• Research Center in Biodiversity and Genetic Resources

    InBIO Associate Laboratory

    Research Center in  Biodiversity and Genetic Resources
  • Research Center in Biodiversity and Genetic Resources

    InBIO Associate Laboratory

    Research Center in  Biodiversity and Genetic Resources
  • Research Center in Biodiversity and Genetic Resources

    InBIO Associate Laboratory

    Research Center in  Biodiversity and Genetic Resources
  • Research Center in Biodiversity and Genetic Resources

    InBIO Associate Laboratory

    Research Center in  Biodiversity and Genetic Resources
 

 

 

 
 
GENOMIC DATA PROVIDE EVIDENCE THAT AFRICAN AND EURASIAN GOLDEN JACKALS ARE DISTINCT SPECIES
A new study recently published by Current Biology reveals that African and Eurasian golden jackals are two separate species and that first is actually more related to the gray wolf.
 

Given their physical similarity, African and Eurasian golden jackals have long been considered to be a single species: Canis aureus. However, a recent study conducted by an international team of experts that includes CIBIO-InBIO’s researchers Raquel Godinho, Pedro Silva, Francisco Álvares and José Carlos Brito reveals that these are in fact two distinct species and that African golden jackals are more closely related to gray wolves, regardless of the fact that they look very different from the latter and that there is now evidence of the existence of gray wolves in Africa.


In their paper, recently published by the journal Current Biology, the researchers provide an in-depth analysis of genomic data, including mitochondrial and nuclear genome sequences retrieved from African and Eurasian golden jackals, gray wolves and other related canid species. The results obtained provide sound evidence that these animals are genetically distinct and independent lineages. According to their findings, the African golden jackal lineage split from gray wolves and coyotes approximately 1.3 million years ago, whereas the Eurasian golden jackals’ lineage did so around 1.9 million years ago. Moreover, they also demonstrate that African golden jackals likely represent a separate species, more closely related to the gray wolf, thus making the first discovery of a 'new' canid species in Africa in over 150 years. This “new” species, named by the researchers as African golden wolf (Canis anthus), brings the overall biodiversity of canids from 35 to 36 known species.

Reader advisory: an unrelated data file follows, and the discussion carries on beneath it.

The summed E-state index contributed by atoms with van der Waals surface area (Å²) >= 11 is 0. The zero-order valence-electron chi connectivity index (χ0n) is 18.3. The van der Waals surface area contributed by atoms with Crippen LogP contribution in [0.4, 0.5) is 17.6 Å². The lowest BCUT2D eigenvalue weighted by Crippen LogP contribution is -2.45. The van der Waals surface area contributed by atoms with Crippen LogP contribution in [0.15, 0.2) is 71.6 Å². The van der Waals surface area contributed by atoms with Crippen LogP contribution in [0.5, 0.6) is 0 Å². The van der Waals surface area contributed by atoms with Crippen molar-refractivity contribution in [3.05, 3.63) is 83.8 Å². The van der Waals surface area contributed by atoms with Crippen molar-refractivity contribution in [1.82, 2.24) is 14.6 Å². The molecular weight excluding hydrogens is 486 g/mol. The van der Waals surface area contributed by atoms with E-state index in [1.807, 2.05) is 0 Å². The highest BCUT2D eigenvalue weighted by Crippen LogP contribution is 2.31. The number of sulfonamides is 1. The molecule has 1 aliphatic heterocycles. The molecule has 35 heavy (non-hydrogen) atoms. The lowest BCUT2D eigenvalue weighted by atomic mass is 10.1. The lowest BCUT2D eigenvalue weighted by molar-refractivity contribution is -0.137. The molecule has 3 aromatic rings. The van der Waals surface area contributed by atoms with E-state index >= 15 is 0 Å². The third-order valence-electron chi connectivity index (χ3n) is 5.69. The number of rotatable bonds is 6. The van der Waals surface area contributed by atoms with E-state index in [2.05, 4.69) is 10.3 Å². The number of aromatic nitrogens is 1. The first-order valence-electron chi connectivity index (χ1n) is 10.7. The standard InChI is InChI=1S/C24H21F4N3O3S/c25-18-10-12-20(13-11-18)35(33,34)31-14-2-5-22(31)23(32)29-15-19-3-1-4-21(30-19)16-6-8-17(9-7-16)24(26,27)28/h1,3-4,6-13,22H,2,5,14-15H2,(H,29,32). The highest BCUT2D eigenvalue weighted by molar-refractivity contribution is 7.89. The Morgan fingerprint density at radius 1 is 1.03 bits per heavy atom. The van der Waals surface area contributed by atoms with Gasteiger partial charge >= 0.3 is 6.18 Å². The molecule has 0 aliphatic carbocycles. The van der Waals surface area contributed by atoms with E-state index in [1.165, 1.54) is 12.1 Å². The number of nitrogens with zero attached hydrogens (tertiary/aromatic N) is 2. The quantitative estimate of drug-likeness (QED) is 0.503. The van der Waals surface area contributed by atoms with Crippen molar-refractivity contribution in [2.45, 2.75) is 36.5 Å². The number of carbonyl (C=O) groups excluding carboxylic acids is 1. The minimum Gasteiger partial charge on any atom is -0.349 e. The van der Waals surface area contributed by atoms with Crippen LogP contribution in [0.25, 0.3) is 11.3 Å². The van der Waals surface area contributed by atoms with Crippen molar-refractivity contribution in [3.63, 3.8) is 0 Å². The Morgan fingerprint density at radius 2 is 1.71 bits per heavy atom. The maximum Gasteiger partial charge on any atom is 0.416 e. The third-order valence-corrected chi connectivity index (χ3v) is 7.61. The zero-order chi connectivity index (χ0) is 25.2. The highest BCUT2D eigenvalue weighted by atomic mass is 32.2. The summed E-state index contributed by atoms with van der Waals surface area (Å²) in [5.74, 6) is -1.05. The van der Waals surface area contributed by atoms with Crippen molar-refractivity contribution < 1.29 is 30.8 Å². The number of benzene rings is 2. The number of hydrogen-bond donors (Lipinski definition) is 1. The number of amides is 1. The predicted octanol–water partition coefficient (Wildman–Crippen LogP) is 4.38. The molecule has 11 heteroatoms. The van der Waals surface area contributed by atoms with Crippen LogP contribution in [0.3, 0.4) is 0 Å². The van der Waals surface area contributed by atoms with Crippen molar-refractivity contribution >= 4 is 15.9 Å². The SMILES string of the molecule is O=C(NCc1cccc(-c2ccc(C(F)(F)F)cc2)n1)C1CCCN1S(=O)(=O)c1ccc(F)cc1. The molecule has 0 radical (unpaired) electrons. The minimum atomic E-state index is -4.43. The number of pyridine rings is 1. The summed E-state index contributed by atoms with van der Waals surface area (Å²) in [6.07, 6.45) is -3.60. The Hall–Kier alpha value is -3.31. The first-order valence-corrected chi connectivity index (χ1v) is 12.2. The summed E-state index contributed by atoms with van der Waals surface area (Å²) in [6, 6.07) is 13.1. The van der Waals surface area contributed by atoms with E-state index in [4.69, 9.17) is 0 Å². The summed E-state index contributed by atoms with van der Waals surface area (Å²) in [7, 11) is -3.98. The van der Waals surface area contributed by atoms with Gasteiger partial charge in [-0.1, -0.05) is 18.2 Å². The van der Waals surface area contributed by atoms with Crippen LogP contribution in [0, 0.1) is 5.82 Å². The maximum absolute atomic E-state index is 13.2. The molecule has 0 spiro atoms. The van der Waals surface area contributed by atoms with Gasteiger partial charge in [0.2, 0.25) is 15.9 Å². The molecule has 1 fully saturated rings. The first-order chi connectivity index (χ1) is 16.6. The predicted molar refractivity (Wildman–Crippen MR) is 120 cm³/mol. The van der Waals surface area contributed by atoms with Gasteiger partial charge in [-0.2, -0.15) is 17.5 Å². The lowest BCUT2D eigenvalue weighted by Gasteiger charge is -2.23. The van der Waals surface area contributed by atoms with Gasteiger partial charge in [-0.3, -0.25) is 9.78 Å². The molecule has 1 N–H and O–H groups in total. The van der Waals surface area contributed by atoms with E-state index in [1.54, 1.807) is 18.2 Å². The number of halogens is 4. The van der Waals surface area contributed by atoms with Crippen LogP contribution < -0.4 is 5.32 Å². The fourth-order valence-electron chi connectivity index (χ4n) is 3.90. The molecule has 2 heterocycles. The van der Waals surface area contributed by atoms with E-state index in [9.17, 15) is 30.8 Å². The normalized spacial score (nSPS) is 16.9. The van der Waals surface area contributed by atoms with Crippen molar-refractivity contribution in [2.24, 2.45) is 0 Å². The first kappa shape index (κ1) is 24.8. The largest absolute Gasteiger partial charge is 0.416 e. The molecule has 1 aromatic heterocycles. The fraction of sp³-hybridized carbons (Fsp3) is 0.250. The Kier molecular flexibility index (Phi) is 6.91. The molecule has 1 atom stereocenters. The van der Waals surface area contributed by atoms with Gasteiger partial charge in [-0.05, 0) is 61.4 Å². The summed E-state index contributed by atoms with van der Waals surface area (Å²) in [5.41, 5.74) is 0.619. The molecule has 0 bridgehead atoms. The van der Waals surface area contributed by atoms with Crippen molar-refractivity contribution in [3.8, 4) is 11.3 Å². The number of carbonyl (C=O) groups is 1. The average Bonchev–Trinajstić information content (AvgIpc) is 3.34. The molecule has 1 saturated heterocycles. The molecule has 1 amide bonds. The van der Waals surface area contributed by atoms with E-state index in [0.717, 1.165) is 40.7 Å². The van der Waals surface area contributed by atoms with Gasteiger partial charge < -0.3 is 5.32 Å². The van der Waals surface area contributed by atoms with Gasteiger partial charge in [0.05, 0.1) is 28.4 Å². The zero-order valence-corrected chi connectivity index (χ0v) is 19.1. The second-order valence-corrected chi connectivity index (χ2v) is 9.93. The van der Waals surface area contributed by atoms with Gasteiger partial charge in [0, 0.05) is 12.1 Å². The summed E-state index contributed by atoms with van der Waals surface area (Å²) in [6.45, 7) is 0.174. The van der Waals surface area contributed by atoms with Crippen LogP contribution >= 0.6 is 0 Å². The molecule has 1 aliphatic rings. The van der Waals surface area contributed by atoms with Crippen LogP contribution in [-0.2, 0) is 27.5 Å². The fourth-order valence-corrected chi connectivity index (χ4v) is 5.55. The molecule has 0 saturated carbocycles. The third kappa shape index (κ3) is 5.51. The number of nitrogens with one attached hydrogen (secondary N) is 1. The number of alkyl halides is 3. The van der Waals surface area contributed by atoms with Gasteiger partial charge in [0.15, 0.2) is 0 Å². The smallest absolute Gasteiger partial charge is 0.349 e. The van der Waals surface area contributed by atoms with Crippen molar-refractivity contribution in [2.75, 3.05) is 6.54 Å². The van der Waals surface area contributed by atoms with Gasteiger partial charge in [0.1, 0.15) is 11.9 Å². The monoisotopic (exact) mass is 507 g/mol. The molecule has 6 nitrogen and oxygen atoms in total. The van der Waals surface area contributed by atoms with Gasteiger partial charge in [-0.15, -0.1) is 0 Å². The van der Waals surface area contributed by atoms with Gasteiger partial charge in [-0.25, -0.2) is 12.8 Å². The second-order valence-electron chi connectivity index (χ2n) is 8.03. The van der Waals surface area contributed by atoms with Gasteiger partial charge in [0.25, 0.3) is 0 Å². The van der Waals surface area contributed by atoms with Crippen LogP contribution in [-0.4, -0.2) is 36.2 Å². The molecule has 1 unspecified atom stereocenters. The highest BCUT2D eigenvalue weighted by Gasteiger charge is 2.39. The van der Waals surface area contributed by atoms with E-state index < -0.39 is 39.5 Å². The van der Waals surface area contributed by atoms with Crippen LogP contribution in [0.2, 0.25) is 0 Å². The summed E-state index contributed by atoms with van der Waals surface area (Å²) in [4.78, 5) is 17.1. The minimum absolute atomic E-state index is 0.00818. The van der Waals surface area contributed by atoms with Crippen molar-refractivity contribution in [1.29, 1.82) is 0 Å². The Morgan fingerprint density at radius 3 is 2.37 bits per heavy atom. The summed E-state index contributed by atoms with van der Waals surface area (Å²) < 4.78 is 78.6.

The physical similarities between the Eurasian golden jackal and the African golden wolf can be explained due to a process of parallel evolution. Basically, since both species feed on the same kind of prey in identical environments, they developed almost identical physical traits.

 

These findings have gathered great media attention, both nationally and internationally, with articles being published by prestigious newspapers and magazines, such as Público or The Guardian.

 

Please follow the links below to know more about this interesting study:
O chacal-dourado de África é afinal… um lobo | Público | Aug 03, 2015 (in Portuguese only)
Golden jackal: A new wolf species hiding in plain sight | theguardian | Jul 30, 2015

Golden jackals’ of East Africa are actually golden wolves, biologists report | myScience | Jul 30, 2015
African golden jackals are actually golden wolves | Science AAAS | Jul 30, 2015

 

To access the original article, please go to:

Koepfli K-P, Pollinger J, Godinho R, Robinson J, Lea A, Hendricks S, Schweizer RM, Thalmann O, Silva P, Fan Z, Yurchenko AA, Dobrynin P, Makunin A, Cahill JA, Shapiro B, Álvares F, Brito JC, Geffen E, Leonard JA, Helgen KM, Johnson WE, O’Brien SJ, Van Valkenburgh B, Wayne RK (2015) Genome-wide evidence reveals that African and Eurasian Golden Jackals are distinct species. Current Biology, 25 (doi: 10.1016/j.cub.2015.06.060)

 

Posted in 2015-08-03